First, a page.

With Tuesdays announcement that Oracle will package Oracle Database 10g on Dell servers, the database price wars got a whole lot more interesting.
If theres one advantage Microsoft has had over Oracle in this war, its been on the channel side. Try as it might to grab small to midsize business (SMB) market share away from Microsoft by cutting the price of its standard edition, Oracles databases have never been the bedrock upon which ISVs built their applications. Microsofts advantage was that when SMB customers went out to buy specific applications, SQL Server was usually the relational database running beneath it.
All that may well have changed with the Dell deal. Dell is a huge distributor of hardware, particularly in the SMB market. Now, Oracle cant take on the SMB market by itself. Its attack doesnt depend only on database sales. Nor does it have to promulgate that attack via software. Hardware provides another avenue for entering that space, and Dell has the keys to the gate when it comes to low-cost servers.
One obvious and oft-stated component of Oracles strategy is to shift away from the high-end, high-dollar server components that it long associated with (think Sun and the packaging deals Oracle used to strike up with its one-time favorite partner) and focus its efforts on low-cost commodity servers, a la Dells two-processor configurations.
Industry watchers interpret the fact that Oracle persuaded Dell to stay at the two-processor level as indicating that Oracle is indeed gaining traction at the level of lower-end servers. After all, as pointed out to me by Wayne Kernochan—formerly of Aberdeen Group and currently president of Infostructure Associates, an affiliate of Valley View Ventures—there must be something in it for Dell. The company must recognize that Oracle is finally getting taken seriously in this space and therefore will be successful in helping Dell to move product.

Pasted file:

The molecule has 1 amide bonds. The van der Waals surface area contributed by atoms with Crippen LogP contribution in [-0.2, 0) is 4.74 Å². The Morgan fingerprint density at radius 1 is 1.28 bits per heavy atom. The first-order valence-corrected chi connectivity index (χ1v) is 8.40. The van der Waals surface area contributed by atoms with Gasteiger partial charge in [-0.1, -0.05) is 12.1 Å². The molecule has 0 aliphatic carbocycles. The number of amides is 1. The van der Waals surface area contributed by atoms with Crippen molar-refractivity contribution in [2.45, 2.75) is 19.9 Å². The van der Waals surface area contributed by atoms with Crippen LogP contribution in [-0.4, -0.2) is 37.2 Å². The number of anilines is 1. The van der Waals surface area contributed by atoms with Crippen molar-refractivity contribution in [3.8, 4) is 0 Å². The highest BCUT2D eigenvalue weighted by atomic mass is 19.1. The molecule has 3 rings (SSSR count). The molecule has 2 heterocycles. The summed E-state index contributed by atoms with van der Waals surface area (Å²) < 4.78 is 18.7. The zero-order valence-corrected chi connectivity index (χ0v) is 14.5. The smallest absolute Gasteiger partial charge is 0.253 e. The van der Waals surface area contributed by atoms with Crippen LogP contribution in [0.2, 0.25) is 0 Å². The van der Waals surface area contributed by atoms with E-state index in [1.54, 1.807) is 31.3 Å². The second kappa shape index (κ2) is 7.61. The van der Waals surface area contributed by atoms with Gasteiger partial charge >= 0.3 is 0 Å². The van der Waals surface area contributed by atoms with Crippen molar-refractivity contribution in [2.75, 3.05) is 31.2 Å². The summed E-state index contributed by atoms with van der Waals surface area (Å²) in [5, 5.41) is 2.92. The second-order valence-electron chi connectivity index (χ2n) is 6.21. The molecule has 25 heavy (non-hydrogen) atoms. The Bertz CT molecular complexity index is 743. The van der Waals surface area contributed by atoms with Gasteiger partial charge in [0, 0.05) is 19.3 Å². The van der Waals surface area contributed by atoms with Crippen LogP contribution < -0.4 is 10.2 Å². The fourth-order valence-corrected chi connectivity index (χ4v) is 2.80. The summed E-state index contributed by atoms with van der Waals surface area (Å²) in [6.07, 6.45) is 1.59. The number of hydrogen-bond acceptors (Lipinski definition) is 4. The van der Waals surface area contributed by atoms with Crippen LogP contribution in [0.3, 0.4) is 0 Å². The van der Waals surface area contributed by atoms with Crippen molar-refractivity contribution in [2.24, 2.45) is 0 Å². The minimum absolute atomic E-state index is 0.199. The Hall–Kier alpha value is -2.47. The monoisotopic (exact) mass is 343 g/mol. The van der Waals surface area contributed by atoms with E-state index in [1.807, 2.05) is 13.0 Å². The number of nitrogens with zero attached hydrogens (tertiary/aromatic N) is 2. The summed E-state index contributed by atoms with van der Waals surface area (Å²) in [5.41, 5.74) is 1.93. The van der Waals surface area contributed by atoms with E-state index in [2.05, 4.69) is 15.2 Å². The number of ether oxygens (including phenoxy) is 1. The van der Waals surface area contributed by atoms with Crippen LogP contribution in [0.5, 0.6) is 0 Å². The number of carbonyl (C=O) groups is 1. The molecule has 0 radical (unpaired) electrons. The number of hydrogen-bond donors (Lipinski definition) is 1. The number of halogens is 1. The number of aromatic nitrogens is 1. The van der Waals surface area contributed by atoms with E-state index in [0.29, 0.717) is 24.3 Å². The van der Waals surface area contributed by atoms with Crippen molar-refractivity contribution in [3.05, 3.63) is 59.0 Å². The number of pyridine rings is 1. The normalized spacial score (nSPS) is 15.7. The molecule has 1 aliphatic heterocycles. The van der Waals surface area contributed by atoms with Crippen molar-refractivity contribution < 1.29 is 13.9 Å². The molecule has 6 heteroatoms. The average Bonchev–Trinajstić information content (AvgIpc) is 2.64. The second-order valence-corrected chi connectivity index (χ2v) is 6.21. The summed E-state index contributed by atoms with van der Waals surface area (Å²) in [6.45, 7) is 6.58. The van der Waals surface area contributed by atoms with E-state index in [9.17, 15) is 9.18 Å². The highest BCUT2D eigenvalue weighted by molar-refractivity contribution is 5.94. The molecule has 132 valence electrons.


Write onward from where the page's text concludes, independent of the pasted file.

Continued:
But its not necessarily SMBs that are listening to the low-cost commodity server message. Mark Shainman of META Group Inc. told me that from what he sees, 10g and grid are appealing to organizations that are looking to migrate off proprietary Unix operating-system/hardware platforms and onto Linux/commodity server scenarios. In many cases, such organizations are already Oracle shops.
Kernochan basically agrees with that assessment and said that among his clients, Oracles grid message is ringing true for larger businesses that have blade servers, which are kicking the tires of grid computing and also tend to have rooms full of spare PCs that can be linked together.
In other words, Oracles SMB rhetoric is really just that. Its not persuading SMBs to move off SQL Server. Rather, its preaching to the choir, persuading smaller departments in large, Oracle-occupied enterprises to give 10g a spin.
So, who are the winners in the Oracle-Dell announcement? Its good news for Dell, since selling more hardware is always a good thing. Its bad news for Sun, since it confirms that Oracle is moving ever deeper into the low-end space.
As for Microsoft? It still has a solid product that appeals to the needs of the SMB market, and time will tell if Oracle manages to convince anybody otherwise.
Write to Lisa Vaas at firstname.lastname@example.org.
eWEEK.com Database Center Editor Lisa Vaas has written about enterprise applications since 1997.